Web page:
Potatoes of the same variety, grown elsewhere are known as international kidney potatoes.
In around 1880 a Jersey farmer, Hugh de la Haye, showed friends a large potato that he had bought. It had 15 'eyes': points from which new plants sprout. They cut this potato into pieces, which they planted in a côtil (a steeply sloping field) above the Bellozanne valley. One plant produced kidney-shaped potatoes, with a paper-thin skin, which they called the Jersey Royal Fluke. This was later shortened to Jersey Royal.
In 2012, 28,600 tonnes of the potato, worth £28.6m, were exported from the island. This figure was down from 30,890 tonnes in 2011.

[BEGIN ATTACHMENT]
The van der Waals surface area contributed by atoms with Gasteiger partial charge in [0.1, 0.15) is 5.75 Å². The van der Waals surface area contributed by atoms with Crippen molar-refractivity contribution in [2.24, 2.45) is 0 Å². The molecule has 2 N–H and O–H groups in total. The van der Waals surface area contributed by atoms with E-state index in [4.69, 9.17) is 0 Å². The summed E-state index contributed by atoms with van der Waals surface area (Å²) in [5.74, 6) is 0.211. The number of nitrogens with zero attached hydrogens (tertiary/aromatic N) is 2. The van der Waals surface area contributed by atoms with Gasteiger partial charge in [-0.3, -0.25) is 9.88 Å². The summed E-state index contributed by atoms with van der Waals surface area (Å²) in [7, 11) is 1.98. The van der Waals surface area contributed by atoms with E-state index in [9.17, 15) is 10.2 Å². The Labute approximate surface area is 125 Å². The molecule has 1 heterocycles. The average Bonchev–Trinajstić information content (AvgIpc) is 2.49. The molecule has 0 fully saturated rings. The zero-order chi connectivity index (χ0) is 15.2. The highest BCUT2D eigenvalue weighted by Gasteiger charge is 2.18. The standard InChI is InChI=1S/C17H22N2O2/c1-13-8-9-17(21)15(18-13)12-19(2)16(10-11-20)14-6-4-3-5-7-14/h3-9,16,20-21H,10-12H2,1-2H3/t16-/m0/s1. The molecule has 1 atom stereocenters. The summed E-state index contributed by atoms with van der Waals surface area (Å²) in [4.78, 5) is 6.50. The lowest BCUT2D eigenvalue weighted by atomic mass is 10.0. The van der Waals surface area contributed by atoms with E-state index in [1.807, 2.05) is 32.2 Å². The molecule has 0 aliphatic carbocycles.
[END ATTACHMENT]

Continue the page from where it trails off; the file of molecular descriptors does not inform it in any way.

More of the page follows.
- Davison, Bernice (30 March 2009). "Jersey Royal potatoes: Pick of the crop". London: The Daily Telegraph. Retrieved 2009-04-10.
- Jersey Royal
- "Jersey Royal", This is Jersey, accessed 18 January 2009.
- "No 'small potatoes' for marketing", BBC News, 1 April 2008.
- "BBC News - Jersey Royal potato exports fall". Bbc.co.uk. Retrieved 2013-10-12.
- "DOOR - Database of Origin and Registration "[dead link], Agriculture and Rural Development, European Commission.